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    Cattle Feeding and Nutrition

    The majority of feed consumed by cattle should be forage.

    Livestock feeds provide animals with the protein, carbohydrates, fiber, vitamins and minerals they need. Some cattle feeds are designed to be the primary source of food for the animals, while other feeds are designed to provide animals that eat forage with the extra protein and energy they need to complete their diet.

    Supplements provide cattle with extra minerals, vitamins, and other compounds they may require to meet specific needs.

    When an animal eats forage, it means the animal grazes on grass in a pasture or field or eats some kind of preserved forage such as hay, silage or haylage.

    Types of Cattle Feed and Minerals

    Cattle feed comes in three forms (or combination of the forms):

    • Pelletized cattle feed has the ingredients milled and formed into pellets.
    • Sweet feed comes in the form of fresh grains plus pellets
    • Block feed has the ingredients milled and formed into solid blocks.

    Minerals come in two forms:

    • Loose minerals can be offered by a separate mineral feeder or added to feed just as people can put salt on food.
    • Block minerals are solid blocks that the animals lick.

    Feeding Cattle and Calves

    The season is important when considering what type of cattle feed to give your heard, especially for pasture cattle. In the spring, pasture cattle need a high magnesium (Mg) mineral supplement to prevent the occurrence of grass tetany (also called grass staggers), a magnesium deficiency condition that commonly occurs when cattle are turned out onto fresh pasture in the spring. The rest of the year cattle only need a regular pasture mineral.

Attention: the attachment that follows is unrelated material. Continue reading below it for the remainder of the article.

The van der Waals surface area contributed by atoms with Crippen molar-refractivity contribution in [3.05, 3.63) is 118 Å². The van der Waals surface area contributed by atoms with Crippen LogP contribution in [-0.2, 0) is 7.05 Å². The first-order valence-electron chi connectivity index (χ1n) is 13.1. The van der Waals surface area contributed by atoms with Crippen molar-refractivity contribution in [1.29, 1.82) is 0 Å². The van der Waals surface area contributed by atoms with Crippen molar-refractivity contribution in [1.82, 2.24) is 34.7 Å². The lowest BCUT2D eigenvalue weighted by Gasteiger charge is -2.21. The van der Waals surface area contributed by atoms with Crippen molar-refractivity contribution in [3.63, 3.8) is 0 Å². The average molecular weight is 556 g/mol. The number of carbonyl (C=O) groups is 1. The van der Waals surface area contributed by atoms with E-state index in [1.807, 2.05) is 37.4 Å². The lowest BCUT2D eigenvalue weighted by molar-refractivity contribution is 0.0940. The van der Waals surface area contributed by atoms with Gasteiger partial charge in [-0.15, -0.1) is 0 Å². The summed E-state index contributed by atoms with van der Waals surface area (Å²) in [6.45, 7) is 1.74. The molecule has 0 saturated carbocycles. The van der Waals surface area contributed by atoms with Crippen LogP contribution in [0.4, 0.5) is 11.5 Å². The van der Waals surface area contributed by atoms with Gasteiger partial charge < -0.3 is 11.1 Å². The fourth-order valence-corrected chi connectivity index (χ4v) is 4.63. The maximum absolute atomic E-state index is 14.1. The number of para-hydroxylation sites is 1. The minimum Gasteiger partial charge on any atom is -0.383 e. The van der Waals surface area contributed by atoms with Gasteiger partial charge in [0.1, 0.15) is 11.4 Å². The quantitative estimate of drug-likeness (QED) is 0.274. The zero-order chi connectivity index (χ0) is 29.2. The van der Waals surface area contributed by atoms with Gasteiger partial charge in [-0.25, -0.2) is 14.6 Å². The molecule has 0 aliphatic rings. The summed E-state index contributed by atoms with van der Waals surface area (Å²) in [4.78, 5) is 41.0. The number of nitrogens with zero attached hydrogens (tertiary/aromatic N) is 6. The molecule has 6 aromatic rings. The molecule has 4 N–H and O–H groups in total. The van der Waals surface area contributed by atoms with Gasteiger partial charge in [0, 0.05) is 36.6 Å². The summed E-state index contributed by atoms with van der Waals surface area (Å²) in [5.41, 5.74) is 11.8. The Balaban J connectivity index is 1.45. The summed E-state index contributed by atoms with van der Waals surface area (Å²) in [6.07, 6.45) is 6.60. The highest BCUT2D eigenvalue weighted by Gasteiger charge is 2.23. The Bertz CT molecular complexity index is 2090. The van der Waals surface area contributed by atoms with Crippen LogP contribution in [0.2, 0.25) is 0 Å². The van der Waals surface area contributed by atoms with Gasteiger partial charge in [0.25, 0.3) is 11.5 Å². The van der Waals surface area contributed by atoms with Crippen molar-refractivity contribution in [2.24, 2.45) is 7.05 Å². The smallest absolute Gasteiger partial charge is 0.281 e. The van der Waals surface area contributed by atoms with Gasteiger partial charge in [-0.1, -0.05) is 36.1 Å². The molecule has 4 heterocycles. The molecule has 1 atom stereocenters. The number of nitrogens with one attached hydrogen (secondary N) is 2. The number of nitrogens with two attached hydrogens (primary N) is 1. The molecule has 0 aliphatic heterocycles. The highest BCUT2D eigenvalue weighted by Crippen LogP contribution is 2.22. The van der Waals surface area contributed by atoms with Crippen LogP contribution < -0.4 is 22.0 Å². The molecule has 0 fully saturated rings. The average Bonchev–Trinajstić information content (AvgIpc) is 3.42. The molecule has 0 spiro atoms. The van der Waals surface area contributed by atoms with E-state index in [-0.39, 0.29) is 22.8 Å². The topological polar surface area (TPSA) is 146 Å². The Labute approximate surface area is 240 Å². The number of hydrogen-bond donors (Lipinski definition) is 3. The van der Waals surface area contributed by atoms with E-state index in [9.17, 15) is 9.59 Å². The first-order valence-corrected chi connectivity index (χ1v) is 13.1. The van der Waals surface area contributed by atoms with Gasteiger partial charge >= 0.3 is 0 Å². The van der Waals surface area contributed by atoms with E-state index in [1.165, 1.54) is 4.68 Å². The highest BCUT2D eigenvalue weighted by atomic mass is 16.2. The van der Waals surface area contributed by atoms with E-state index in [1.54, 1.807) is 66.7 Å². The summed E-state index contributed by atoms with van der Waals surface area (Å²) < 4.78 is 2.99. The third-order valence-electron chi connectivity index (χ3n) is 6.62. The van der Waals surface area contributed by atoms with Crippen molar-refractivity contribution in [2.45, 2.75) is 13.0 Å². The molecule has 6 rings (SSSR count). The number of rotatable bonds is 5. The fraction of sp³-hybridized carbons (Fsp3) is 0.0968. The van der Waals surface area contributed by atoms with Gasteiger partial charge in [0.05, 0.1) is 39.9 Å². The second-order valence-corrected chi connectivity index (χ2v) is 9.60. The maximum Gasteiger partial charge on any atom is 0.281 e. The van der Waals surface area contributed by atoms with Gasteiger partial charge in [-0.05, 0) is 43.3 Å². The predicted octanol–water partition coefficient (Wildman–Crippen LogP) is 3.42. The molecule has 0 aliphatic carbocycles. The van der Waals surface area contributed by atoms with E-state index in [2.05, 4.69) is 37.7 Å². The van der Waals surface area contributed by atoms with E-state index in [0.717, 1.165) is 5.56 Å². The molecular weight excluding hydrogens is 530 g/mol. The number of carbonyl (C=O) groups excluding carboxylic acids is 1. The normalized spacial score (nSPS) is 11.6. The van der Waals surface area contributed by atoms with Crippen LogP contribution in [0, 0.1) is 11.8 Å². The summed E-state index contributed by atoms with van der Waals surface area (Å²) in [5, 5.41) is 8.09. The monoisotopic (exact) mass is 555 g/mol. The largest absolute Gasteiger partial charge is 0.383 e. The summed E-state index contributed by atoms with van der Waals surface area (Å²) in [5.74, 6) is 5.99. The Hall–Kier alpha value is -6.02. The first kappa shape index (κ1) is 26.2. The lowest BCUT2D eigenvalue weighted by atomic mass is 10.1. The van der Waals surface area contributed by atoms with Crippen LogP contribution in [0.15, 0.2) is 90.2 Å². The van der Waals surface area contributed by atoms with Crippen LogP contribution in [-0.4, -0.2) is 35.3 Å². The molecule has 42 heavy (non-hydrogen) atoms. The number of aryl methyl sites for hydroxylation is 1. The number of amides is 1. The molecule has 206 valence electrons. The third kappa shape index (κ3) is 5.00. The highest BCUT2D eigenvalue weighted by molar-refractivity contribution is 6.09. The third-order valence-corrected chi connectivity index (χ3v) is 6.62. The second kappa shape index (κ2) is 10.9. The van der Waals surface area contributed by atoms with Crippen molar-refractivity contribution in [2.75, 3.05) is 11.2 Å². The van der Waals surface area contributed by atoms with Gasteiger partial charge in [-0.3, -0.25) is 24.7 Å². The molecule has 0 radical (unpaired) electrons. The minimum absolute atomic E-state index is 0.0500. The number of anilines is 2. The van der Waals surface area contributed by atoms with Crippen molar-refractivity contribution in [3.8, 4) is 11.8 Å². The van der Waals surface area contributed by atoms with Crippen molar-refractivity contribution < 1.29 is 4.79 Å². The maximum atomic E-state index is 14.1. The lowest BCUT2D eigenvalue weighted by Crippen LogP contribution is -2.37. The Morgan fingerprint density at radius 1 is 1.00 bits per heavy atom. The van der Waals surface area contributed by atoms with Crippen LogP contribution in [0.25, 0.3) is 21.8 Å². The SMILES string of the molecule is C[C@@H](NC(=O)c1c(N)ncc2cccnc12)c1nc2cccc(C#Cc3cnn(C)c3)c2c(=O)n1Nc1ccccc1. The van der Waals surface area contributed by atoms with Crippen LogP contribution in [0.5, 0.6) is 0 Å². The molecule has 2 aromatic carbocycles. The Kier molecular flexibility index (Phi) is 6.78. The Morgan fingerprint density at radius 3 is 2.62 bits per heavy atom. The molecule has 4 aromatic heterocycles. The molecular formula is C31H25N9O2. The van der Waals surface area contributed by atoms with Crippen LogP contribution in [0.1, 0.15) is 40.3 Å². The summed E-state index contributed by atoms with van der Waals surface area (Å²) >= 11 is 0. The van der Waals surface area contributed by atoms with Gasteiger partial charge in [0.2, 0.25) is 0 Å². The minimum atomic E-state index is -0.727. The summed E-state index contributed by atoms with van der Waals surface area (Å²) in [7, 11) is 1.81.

Grass Tetany causes nervousness, muscle twitching, high temperature, fast respiration, and abundant salivation. Progression of the condition is rapid – death can occur as little as two to six hours after onset.

    Ask the following questions when determining what type of feed your cattle needs:

    • What type of cattle do you own? Show cattle, dairy and beef cattle all have different nutritional needs.
    • How old are the cattle/calves? Adult cattle have different nutritional needs than calves.
    • What are the cattle’s overall feeding program? Pasture cattle (i.e., cattle that graze on pasture as a regular part of their feeding) will need mineral blocks or loose minerals to ensure complete nutrition.
    • Are the cattle on pasture or dry lots? Pelletized feed works best for dry lots, while block feed is better for pasture.

    Forage for Cattle

    The majority of feed consumed by cattle should be forage. In fact, when a sufficient quantity of forage is available, cattle can be maintained on forage along with a supplemental source of salt and minerals. However, forage quality varies due to environmental changes. When the quality of forage drops, supplemental feed should be provided to maintain a consistent nutrition level. Feeding range blocks is also an excellent way to supplement forage deficiencies. Range blocks also contain trace minerals and salt, which are vital to life processes.

    Cattle Supplements

    In some cases, roughage alone is not adequate nutrition for maintaining proper body condition as is the case during the breeding season and times of peak production. The most critical times for producing cows are 60-90 days before calving and after calving. The additional demands placed on the cow during late calf development and milk production require increased nutritional requirements. Bulls should also be supplemented as necessary during breeding season.

    Minerals for Cattle